Now you see them; now you don’t

CRISPR editing makes stem cells ‘invisible’ to immune system, which could reduce rejection problems in stem cell therapies

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SAN FRANCISCO—It’s been traditionally, and rudely, said that “children should be seen and not heard.” But what of a relative youngster in the world of life sciences, CRISPR gene-editing technology? Well, it looks like some of the progeny produced from this relative newcomer will work a great deal better if they are not seen, and thus can do their work better.
Specifically, researchers at the University of California, San Francisco (USCF) have used CRISPR/Cas9 gene-editing technology to create the first pluripotent stem cells that are, as noted by UCSF public information rep Jason Alvarez in a piece for the USCF website, functionally “invisible” to the immune system, a feat of biological engineering that, in laboratory studies, prevented rejection of stem cell transplants.
“Scientists often tout the therapeutic potential of pluripotent stem cells, which can mature into any adult tissue, but the immune system has been a major impediment to safe and effective stem cell therapies,” noted Dr. Tobias Deuse, the Julien I.E. Hoffman, MD, Endowed Chair in Cardiac Surgery at UCSF and lead author of the new study, published Feb. 18 in the journal Nature Biotechnology.
Just as with transplanted organs, transplanted stem cells or other cells have the potential to set off the body’s alarms and send out an immune response that leads to rejection.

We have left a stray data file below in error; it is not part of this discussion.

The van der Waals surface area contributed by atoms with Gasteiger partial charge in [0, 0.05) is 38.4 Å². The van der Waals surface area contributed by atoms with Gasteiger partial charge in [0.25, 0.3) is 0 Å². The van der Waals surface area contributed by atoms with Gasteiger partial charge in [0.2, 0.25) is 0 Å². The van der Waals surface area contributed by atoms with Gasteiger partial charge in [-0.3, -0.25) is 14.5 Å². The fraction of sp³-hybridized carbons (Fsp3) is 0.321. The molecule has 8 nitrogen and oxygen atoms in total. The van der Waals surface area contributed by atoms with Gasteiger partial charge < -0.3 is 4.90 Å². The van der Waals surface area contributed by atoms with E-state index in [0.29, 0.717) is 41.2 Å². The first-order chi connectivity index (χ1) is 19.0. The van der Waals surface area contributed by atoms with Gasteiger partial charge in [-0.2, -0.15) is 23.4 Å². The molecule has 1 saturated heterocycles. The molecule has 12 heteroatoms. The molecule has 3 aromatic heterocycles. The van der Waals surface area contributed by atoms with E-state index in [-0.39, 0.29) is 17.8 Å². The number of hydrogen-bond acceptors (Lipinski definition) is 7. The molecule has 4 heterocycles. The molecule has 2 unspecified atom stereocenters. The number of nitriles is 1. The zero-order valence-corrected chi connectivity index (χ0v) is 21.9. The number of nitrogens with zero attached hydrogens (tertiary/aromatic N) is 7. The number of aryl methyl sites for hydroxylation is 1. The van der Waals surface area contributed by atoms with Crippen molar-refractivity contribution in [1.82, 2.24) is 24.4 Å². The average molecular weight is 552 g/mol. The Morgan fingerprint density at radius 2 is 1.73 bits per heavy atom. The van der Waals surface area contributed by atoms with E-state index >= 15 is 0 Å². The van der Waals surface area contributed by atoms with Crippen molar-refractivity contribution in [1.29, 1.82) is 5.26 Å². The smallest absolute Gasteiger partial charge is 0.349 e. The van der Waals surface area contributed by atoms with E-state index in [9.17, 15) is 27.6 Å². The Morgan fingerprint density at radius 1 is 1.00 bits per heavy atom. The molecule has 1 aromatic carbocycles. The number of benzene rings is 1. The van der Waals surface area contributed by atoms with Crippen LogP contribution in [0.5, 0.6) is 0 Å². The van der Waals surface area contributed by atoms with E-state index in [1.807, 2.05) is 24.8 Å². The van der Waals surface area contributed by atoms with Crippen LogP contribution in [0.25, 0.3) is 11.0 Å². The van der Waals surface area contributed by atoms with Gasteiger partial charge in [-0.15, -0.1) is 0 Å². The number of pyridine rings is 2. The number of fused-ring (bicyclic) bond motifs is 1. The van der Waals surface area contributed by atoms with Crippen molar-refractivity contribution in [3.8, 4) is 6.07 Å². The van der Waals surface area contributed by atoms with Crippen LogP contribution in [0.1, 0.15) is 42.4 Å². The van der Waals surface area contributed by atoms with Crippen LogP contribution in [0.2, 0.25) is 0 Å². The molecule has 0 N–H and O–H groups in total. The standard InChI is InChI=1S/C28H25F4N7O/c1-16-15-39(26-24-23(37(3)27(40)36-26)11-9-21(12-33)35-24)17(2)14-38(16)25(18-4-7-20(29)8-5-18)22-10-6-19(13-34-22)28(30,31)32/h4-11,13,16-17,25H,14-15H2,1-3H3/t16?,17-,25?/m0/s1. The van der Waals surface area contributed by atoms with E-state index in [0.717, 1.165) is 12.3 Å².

“We can administer drugs that suppress immune activity and make rejection less likely. Unfortunately, these immunosuppressants leave patients more susceptible to infection and cancer,” explained Dr. Sonja Schrepfer, the study’s senior author and director of the UCSF Transplant and Stem Cell Immunobiology (TSI) Lab at the time of the study.
Notes Alvarez in his UCSF article: In the realm of stem cell transplants, scientists once thought the rejection problem was solved by induced pluripotent stem cells (iPSCs), which are created from fully-mature cells, like skin or fat cells, that are reprogrammed in ways that allow them to develop into any of the myriad cells that comprise the body’s tissues and organs. If cells derived from iPSCs were transplanted into the same patient who donated the original cells, the thinking went, the body would see the transplanted cells as “self,” and would not mount an immune attack.
Practically speaking, though, clinical use of iPSCs has proven more difficult than the theories might have suggested, given that many patients’ cells prove unreceptive to reprogramming for as-yet-unknown or little-understood reasons—not to mention the expense and time to produce iPSCs for every patient who would benefit from stem cell therapy.
“There are many issues with iPSC technology, but the biggest hurdles are quality control and reproducibility. We don’t know what makes some cells amenable to reprogramming, but most scientists agree it can’t yet be reliably done,” Deuse said. “Most approaches to individualized iPSC therapies have been abandoned because of this.”